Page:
4 April 2021
Cooler weather is definitely upon us. Despite that, our second cucumber which we featured at the end of last month’s blog post has produced around 20 cucumbers (yesterday I picked 4 in one day!).
The new zucchini has not delivered however. I planted it near the powdery mildew-infected old plant and it succumbed to that and unfortunately has not pulled away. Ups and downs are such a part of working with nature.
This month we’re digging out old crops and digging in goodness to feed the next ones. The tomato bed is finished and the plan is to put garlic in here next.
We harvested all this gorgeous basil out of the tomato bed and made pesto out of it. See recipe here. In the freezer now to supply us for the coming year.
The tomatoes and marigolds are on the pile ready for the next hot compost.
And now we make up a new bed ready for the garlic. I’m hoping to get some Takahue garlic from Kat’s Garden this year and fingers crossed I can plant it at the end of April/beginning of May in the Full Moon phase.
Firstly some of our freshly made compost, then a sprinkling of Dave’s Humate and finally our Natures Organic Fertiliser, covered with cardboard to protect soil life until the new crop is ready to plant.
The foliage on our Agria potatoes has died off, so I tried harvesting a couple of plants, but no potatoes there. We’re at a bit of a loss as to why this is. I’ve had rewarding yields from early potato varieties but none with the main crop varieties this year and last. I’ve only tried Agria, so I may try ‘Heather’ next year.
The 18 strawberry pups are growing on their own and ready to be detached from their mother plants.
I had two strawberry patches last summer – one with 6 plants in it and one with 12. I’ve decided to keep this six-plant patch in situ in order to experience the early but not such long-lasting fruiting of second-year plants.
Rob advises that the new plants will do better if rotated to a new area of the garden. But they don’t need to be planted until May. So snip we go on the ‘umbilical cords’.
And out come the 12 old plants from this patch. I have 3 broccoli and 4 cauliflower left over from filming our last episode of Growing Food In Containers (on the editing bench at the moment), that I’m looking for a home for. The soil in this bed will be really depleted, so in goes a good amount of our homemade compost, Dave’s Humate, some Natures Organic Fertiliser and because we had added Flowers of Sulphur to create more acidity for the strawberries, now we’re adding Yates Garden Lime to alkalise the soil for the brassicas. There’s a good amount of nitrogen in our compost already and we’ll add some chicken manure or sheep pellets for an extra boost when the plants get underway.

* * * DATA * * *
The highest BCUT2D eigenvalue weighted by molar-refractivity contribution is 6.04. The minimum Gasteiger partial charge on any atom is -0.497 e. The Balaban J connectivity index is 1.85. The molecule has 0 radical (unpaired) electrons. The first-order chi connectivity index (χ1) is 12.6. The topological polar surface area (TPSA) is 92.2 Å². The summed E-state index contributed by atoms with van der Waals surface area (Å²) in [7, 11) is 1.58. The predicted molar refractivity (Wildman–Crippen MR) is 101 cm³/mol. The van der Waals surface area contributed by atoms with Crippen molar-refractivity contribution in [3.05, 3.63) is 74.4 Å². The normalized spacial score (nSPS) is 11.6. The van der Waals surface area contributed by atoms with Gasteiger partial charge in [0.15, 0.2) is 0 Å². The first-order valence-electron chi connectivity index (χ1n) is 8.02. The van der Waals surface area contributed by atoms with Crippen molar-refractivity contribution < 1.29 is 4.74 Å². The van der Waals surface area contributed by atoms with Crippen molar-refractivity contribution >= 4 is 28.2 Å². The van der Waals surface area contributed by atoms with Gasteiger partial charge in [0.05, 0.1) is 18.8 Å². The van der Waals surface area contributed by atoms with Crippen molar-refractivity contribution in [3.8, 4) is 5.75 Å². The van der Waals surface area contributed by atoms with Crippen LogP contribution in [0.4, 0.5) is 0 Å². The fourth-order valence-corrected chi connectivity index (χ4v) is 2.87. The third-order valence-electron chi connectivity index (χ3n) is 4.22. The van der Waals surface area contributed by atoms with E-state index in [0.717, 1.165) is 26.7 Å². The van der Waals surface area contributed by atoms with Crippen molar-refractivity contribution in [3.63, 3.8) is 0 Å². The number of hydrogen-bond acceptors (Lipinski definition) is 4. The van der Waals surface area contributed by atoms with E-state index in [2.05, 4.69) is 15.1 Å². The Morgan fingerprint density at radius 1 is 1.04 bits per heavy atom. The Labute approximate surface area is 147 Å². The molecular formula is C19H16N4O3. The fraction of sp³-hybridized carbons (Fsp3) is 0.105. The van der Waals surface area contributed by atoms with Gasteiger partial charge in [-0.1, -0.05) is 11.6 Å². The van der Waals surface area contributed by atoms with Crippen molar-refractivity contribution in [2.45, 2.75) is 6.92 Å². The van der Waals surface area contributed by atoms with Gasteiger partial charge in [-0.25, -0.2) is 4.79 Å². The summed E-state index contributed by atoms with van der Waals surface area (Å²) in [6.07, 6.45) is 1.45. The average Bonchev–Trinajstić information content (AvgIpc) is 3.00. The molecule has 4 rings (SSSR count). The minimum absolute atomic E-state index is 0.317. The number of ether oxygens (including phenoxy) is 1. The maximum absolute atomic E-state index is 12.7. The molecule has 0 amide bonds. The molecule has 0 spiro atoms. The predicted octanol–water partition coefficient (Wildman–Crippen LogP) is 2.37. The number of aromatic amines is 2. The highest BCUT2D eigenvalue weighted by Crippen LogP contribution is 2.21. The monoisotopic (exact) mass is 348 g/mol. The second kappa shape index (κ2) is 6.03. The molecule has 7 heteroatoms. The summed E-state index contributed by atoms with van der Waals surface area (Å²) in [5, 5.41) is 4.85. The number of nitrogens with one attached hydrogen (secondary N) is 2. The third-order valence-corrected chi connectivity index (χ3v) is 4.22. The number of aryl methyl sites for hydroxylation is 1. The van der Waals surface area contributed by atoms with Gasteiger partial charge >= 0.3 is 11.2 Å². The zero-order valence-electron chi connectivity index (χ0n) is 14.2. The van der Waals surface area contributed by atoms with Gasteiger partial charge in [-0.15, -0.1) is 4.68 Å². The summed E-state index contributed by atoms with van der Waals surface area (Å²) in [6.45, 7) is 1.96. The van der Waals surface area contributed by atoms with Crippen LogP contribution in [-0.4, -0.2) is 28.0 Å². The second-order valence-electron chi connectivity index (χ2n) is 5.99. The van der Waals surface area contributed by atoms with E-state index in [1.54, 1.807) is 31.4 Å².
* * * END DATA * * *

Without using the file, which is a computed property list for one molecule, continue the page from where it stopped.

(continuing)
Give it a good fork through before planting and make sure you net your bed to deter the white butterfly.
Our beetroot patch is going well. We had a meal from them this week – pretty much still baby beets, but we’re eating them now so there’s not a glut when they mature fully. Also they’re best eaten when young to just-mature.
And apart from our gorgeous feijoas,
the guavas are on stream now. Even though it’s really hard work getting them through a sieve, I do make a puree out of them (don’t add water, they’re juicy enough on their own and just add a tiny bit of raw sugar once pureed to sweeten them up slightly). It’s delicious on breakfast fruit and could also go on icecream for dessert.
Lastly, as soon as the fruit is off your evergreen fruit trees, give them a good feed of nitrogen and rock dust. We feed our evergreen fruit trees twice a year in spring and autumn and our deciduous ones once in spring. We’ve got some wood chips on the property, so that goes over the fertiliser. And the citrus is getting a slosh of Epsom salts to increase the magnesium levels – 1-2 teaspoons dissolved in a cup of warm water.
Happy Easter folks! (This should really be an image of Easter eggs on Easter Sunday, but oh well!)
From Jan, Rob and the Team at OEG!